Co-op manages to find success where similar initiatives have failed
As the open enrollment period for health insurance exchanges ends, there has been an unexpected victory in Nevada. The Nevada Health Co-Op was one of 24 consumer oriented and operated insurance carriers to be launched by the Affordable Care Act. These co-ops are designed to be non-profit organizations that provide consumers with public insurance options. The insurer has only been operating since the fall of 2013, but has managed to account for over a third of the state’s insurance enrollments under the health care reform law.
Co-ops prove to be a popular alternative to exchanges in some states
Co-ops are meant to be an alternative to private insurance providers as well as exchanges. These organizations exist to provide low-cost insurance coverage that is largely defined by consumer interests rather than those of the federal government and insurance corporations. The insurance policies must still comply with both federal and state regulations, of course, but are often considered to be a more consumer-friendly option in the insurance market.
_________________________Random Quotes to Remember ~ “The best investment is in the tools of one’s own trade.” – Benjamin Franklin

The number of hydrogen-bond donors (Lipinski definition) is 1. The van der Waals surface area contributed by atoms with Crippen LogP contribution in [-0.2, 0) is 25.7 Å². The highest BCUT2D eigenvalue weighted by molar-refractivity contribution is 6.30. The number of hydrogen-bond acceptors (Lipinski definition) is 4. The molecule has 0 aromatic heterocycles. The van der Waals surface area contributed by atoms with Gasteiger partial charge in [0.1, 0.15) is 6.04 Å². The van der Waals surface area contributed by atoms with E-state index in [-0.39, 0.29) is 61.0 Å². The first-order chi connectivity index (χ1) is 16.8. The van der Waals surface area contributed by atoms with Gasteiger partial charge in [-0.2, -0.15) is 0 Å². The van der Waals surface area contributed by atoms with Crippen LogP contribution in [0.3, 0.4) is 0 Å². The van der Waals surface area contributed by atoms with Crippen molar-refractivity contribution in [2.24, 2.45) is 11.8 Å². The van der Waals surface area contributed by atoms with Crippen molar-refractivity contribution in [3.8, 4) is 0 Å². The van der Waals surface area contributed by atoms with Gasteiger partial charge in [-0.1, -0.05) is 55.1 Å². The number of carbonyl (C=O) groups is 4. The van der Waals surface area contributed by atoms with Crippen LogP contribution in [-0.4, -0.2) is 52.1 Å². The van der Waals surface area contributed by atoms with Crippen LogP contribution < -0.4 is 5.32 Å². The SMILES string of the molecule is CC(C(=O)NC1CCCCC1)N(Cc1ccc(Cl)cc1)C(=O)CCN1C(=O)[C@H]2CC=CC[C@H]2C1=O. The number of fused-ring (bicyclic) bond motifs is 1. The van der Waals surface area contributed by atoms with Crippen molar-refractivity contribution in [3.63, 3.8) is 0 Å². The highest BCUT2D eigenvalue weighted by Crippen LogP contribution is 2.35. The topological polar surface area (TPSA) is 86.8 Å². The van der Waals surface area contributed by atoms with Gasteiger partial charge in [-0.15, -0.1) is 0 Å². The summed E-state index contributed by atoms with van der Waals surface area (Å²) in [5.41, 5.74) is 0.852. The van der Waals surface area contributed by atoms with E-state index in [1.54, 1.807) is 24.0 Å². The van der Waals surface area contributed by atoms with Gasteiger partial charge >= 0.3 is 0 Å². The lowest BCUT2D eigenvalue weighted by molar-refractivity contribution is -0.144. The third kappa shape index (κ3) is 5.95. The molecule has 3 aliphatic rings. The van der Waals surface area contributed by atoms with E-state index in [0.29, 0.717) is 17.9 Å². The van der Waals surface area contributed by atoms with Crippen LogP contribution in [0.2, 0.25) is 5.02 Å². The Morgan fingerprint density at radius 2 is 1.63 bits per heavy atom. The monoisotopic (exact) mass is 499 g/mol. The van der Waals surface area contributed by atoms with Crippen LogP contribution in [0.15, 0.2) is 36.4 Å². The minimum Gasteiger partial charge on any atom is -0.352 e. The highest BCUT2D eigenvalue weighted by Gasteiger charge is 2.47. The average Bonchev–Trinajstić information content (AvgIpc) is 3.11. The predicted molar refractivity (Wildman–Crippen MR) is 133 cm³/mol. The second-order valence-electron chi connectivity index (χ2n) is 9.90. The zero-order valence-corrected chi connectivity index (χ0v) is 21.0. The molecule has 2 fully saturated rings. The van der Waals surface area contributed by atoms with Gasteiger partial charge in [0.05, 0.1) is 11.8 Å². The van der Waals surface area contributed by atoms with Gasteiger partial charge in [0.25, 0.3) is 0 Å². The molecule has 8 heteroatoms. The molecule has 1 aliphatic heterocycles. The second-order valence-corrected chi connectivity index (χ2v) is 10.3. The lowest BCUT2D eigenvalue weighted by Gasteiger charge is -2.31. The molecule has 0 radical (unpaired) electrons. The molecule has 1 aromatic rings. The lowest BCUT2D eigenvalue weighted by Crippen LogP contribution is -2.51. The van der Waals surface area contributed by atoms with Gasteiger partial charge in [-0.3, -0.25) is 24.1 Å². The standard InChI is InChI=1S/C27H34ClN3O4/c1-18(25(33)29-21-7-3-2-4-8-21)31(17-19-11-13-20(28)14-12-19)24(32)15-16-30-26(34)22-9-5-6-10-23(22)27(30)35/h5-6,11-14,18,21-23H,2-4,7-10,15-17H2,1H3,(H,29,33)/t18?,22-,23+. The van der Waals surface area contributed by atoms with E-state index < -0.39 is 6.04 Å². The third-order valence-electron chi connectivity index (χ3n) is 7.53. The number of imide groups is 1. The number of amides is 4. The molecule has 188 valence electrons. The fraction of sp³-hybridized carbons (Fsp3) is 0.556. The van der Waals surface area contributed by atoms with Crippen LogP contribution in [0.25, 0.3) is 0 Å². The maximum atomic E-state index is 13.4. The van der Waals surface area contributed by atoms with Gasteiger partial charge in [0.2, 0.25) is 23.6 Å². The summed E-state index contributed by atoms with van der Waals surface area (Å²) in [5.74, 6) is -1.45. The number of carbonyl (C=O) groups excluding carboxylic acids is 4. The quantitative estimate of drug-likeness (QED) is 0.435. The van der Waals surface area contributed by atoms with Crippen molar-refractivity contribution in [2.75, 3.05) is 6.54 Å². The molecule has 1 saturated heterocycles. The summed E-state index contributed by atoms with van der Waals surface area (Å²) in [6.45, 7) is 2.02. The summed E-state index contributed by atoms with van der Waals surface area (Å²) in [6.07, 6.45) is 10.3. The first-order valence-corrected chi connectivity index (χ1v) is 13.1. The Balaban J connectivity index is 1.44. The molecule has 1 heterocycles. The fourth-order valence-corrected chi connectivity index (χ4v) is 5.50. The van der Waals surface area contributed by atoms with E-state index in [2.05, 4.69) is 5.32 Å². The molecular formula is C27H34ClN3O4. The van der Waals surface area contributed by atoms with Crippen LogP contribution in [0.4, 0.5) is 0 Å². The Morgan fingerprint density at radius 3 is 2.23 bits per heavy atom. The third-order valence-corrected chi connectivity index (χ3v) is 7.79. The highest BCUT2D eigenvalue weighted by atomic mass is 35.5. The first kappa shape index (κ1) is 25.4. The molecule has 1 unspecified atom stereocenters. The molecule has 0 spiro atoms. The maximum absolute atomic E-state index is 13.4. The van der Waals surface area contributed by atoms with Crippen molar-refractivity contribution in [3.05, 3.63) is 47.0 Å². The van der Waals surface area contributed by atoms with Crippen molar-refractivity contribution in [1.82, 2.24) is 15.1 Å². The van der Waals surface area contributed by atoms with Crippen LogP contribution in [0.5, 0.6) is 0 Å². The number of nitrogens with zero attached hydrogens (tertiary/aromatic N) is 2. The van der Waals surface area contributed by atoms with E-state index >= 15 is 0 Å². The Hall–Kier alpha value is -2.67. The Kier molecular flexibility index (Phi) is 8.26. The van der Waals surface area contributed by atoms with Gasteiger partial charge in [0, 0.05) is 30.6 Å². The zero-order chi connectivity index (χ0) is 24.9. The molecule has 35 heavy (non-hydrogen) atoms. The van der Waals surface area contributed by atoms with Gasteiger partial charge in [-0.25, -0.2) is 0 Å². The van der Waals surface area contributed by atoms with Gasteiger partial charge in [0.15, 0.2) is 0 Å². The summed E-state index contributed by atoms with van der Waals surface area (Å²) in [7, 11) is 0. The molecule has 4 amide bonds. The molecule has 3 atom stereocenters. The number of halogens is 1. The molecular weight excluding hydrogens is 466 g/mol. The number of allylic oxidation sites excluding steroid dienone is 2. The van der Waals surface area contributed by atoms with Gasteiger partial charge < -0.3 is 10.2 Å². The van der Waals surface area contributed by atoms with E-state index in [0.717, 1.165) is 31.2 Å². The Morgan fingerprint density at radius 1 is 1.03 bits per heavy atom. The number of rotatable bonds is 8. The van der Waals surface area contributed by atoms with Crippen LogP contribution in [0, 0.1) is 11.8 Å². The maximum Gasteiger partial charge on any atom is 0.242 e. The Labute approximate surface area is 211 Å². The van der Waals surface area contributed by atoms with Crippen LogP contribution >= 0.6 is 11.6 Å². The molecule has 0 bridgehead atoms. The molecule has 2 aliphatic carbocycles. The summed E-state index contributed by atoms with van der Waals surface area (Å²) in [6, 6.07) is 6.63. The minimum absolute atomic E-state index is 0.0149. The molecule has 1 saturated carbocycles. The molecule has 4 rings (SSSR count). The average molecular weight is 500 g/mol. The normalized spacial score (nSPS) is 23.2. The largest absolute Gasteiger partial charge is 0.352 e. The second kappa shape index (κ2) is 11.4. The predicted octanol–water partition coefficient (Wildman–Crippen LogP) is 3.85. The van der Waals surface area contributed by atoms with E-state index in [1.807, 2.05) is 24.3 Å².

Nevada Health Co-Op wins favor with consumers by offering affordable coverage
The Nevada Health Co-Op has managed to find success where other co-ops throughout the country have failed. The primary attractor of the state’s co-op has to do with the price of its insurance policies. The co-op offers the lowest coverage premiums in the Las Vegas area, which has managed to attract it a great deal of support from consumers. The co-ops office is located near a popular shopping mall and has been designed to appeal to foot traffic specifically. For many, the co-op has provided coverage options for those that have been unable to find policies through the state’s insurance exchange due to ongoing technical difficulties.
Co-ops in Maine and New York find similar success
Similar co-ops in New York and Maine have also found significant success. New York’s co-op accounted for 16% of all insurance enrollments at the end of 2013. In Maine, the state’s co-op exists as one of the very few organizations offering insurance coverage outside of the state’s exchange. The Maine co-op accounted for 80% of new enrollments under the Affordable Care Act in 2013 in the state.